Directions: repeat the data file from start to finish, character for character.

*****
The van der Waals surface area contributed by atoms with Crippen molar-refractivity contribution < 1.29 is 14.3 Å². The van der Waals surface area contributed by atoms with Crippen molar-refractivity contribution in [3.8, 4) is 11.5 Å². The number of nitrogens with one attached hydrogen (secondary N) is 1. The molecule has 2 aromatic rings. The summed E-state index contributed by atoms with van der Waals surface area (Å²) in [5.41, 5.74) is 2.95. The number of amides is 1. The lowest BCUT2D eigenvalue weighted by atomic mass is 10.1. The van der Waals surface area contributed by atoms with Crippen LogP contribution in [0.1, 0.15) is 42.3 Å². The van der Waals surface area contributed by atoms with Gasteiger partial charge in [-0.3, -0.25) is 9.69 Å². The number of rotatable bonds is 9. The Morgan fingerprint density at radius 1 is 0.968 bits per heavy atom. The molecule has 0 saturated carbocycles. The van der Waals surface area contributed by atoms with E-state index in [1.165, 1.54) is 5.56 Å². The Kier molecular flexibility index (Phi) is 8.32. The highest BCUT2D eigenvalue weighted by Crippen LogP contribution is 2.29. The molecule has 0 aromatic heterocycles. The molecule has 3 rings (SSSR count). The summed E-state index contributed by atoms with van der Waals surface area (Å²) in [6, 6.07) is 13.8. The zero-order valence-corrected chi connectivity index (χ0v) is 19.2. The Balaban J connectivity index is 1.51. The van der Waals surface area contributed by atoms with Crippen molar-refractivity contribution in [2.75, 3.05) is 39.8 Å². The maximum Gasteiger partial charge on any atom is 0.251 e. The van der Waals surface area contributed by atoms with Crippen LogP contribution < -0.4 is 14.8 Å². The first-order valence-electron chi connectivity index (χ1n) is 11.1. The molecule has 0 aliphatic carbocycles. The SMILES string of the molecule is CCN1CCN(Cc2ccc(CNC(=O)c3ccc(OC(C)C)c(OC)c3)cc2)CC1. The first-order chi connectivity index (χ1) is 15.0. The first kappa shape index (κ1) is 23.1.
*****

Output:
The van der Waals surface area contributed by atoms with Crippen molar-refractivity contribution < 1.29 is 14.3 Å². The van der Waals surface area contributed by atoms with Crippen molar-refractivity contribution in [3.8, 4) is 11.5 Å². The number of nitrogens with one attached hydrogen (secondary N) is 1. The molecule has 2 aromatic rings. The summed E-state index contributed by atoms with van der Waals surface area (Å²) in [5.41, 5.74) is 2.95. The number of amides is 1. The lowest BCUT2D eigenvalue weighted by atomic mass is 10.1. The van der Waals surface area contributed by atoms with Crippen LogP contribution in [0.1, 0.15) is 42.3 Å². The van der Waals surface area contributed by atoms with Gasteiger partial charge in [-0.3, -0.25) is 9.69 Å². The number of rotatable bonds is 9. The Morgan fingerprint density at radius 1 is 0.968 bits per heavy atom. The molecule has 0 saturated carbocycles. The van der Waals surface area contributed by atoms with E-state index in [1.165, 1.54) is 5.56 Å². The Kier molecular flexibility index (Phi) is 8.32. The highest BCUT2D eigenvalue weighted by Crippen LogP contribution is 2.29. The molecule has 0 aromatic heterocycles. The molecule has 3 rings (SSSR count). The summed E-state index contributed by atoms with van der Waals surface area (Å²) in [6, 6.07) is 13.8. The zero-order valence-corrected chi connectivity index (χ0v) is 19.2. The Balaban J connectivity index is 1.51. The van der Waals surface area contributed by atoms with Crippen molar-refractivity contribution in [2.75, 3.05) is 39.8 Å². The maximum Gasteiger partial charge on any atom is 0.251 e. The van der Waals surface area contributed by atoms with Crippen LogP contribution < -0.4 is 14.8 Å². The first-order valence-electron chi connectivity index (χ1n) is 11.1. The molecule has 0 aliphatic carbocycles. The SMILES string of the molecule is CCN1CCN(Cc2ccc(CNC(=O)c3ccc(OC(C)C)c(OC)c3)cc2)CC1. The first-order chi connectivity index (χ1) is 15.0. The first kappa shape index (κ1) is 23.1.